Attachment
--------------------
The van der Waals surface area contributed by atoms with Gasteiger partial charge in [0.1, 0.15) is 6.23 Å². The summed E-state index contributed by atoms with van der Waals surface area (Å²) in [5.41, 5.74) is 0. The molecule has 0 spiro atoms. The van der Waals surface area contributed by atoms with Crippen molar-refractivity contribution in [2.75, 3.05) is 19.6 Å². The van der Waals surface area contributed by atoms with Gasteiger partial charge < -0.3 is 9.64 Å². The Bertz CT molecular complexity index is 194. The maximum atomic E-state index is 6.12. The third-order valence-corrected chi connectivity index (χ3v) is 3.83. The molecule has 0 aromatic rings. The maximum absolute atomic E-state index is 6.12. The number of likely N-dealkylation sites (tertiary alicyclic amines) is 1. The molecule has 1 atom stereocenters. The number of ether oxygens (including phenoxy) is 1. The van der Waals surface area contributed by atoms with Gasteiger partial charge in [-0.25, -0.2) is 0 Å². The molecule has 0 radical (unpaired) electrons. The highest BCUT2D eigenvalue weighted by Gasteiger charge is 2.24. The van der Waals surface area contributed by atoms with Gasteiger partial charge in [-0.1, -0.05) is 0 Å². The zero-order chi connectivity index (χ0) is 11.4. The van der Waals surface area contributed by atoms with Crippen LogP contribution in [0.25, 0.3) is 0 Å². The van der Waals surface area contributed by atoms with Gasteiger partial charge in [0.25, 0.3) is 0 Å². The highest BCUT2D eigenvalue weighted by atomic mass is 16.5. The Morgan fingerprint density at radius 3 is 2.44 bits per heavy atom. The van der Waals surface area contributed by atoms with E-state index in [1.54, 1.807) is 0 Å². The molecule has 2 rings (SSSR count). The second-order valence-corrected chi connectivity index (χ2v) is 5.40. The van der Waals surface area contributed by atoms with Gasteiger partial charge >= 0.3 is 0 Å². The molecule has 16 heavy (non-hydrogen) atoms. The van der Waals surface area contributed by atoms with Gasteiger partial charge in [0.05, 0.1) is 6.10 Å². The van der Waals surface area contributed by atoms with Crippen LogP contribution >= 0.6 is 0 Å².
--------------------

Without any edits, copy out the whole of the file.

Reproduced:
The van der Waals surface area contributed by atoms with Gasteiger partial charge in [0.1, 0.15) is 6.23 Å². The summed E-state index contributed by atoms with van der Waals surface area (Å²) in [5.41, 5.74) is 0. The molecule has 0 spiro atoms. The van der Waals surface area contributed by atoms with Crippen molar-refractivity contribution in [2.75, 3.05) is 19.6 Å². The van der Waals surface area contributed by atoms with Gasteiger partial charge < -0.3 is 9.64 Å². The Bertz CT molecular complexity index is 194. The maximum atomic E-state index is 6.12. The third-order valence-corrected chi connectivity index (χ3v) is 3.83. The molecule has 0 aromatic rings. The maximum absolute atomic E-state index is 6.12. The number of likely N-dealkylation sites (tertiary alicyclic amines) is 1. The molecule has 1 atom stereocenters. The number of ether oxygens (including phenoxy) is 1. The van der Waals surface area contributed by atoms with Gasteiger partial charge in [-0.25, -0.2) is 0 Å². The molecule has 0 radical (unpaired) electrons. The highest BCUT2D eigenvalue weighted by Gasteiger charge is 2.24. The van der Waals surface area contributed by atoms with Gasteiger partial charge in [-0.1, -0.05) is 0 Å². The zero-order chi connectivity index (χ0) is 11.4. The van der Waals surface area contributed by atoms with Crippen LogP contribution in [0.25, 0.3) is 0 Å². The van der Waals surface area contributed by atoms with Gasteiger partial charge in [0.25, 0.3) is 0 Å². The highest BCUT2D eigenvalue weighted by atomic mass is 16.5. The Morgan fingerprint density at radius 3 is 2.44 bits per heavy atom. The van der Waals surface area contributed by atoms with E-state index in [1.54, 1.807) is 0 Å². The molecule has 2 rings (SSSR count). The second-order valence-corrected chi connectivity index (χ2v) is 5.40. The van der Waals surface area contributed by atoms with Gasteiger partial charge >= 0.3 is 0 Å². The molecule has 16 heavy (non-hydrogen) atoms. The van der Waals surface area contributed by atoms with Gasteiger partial charge in [0.05, 0.1) is 6.10 Å². The van der Waals surface area contributed by atoms with Crippen LogP contribution >= 0.6 is 0 Å².